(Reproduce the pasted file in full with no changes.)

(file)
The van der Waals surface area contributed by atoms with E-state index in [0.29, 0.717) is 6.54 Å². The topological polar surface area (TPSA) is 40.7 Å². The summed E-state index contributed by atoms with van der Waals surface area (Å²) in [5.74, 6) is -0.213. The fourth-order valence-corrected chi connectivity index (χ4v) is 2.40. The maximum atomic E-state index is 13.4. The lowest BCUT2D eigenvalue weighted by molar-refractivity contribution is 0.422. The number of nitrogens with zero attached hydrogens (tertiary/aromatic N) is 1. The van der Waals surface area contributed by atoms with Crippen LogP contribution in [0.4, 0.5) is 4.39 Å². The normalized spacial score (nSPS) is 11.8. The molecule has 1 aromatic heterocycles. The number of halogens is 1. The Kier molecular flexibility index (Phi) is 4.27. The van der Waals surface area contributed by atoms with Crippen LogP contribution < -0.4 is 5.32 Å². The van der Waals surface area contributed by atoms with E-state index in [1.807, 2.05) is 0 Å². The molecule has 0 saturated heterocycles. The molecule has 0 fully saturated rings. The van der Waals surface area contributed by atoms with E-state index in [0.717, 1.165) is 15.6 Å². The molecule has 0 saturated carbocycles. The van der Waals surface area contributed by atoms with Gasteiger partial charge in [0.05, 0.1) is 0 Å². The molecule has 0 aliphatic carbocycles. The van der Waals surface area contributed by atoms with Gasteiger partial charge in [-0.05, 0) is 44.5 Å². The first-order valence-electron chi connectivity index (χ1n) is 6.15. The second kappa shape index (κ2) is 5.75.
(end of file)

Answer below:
The van der Waals surface area contributed by atoms with E-state index in [0.29, 0.717) is 6.54 Å². The topological polar surface area (TPSA) is 40.7 Å². The summed E-state index contributed by atoms with van der Waals surface area (Å²) in [5.74, 6) is -0.213. The fourth-order valence-corrected chi connectivity index (χ4v) is 2.40. The maximum atomic E-state index is 13.4. The lowest BCUT2D eigenvalue weighted by molar-refractivity contribution is 0.422. The number of nitrogens with zero attached hydrogens (tertiary/aromatic N) is 1. The van der Waals surface area contributed by atoms with Crippen LogP contribution in [0.4, 0.5) is 4.39 Å². The normalized spacial score (nSPS) is 11.8. The molecule has 1 aromatic heterocycles. The number of halogens is 1. The Kier molecular flexibility index (Phi) is 4.27. The van der Waals surface area contributed by atoms with Crippen LogP contribution < -0.4 is 5.32 Å². The van der Waals surface area contributed by atoms with E-state index in [1.807, 2.05) is 0 Å². The molecule has 0 saturated heterocycles. The molecule has 0 fully saturated rings. The van der Waals surface area contributed by atoms with E-state index in [0.717, 1.165) is 15.6 Å². The molecule has 0 saturated carbocycles. The van der Waals surface area contributed by atoms with Gasteiger partial charge in [0.05, 0.1) is 0 Å². The molecule has 0 aliphatic carbocycles. The van der Waals surface area contributed by atoms with Gasteiger partial charge in [-0.05, 0) is 44.5 Å². The first-order valence-electron chi connectivity index (χ1n) is 6.15. The second kappa shape index (κ2) is 5.75.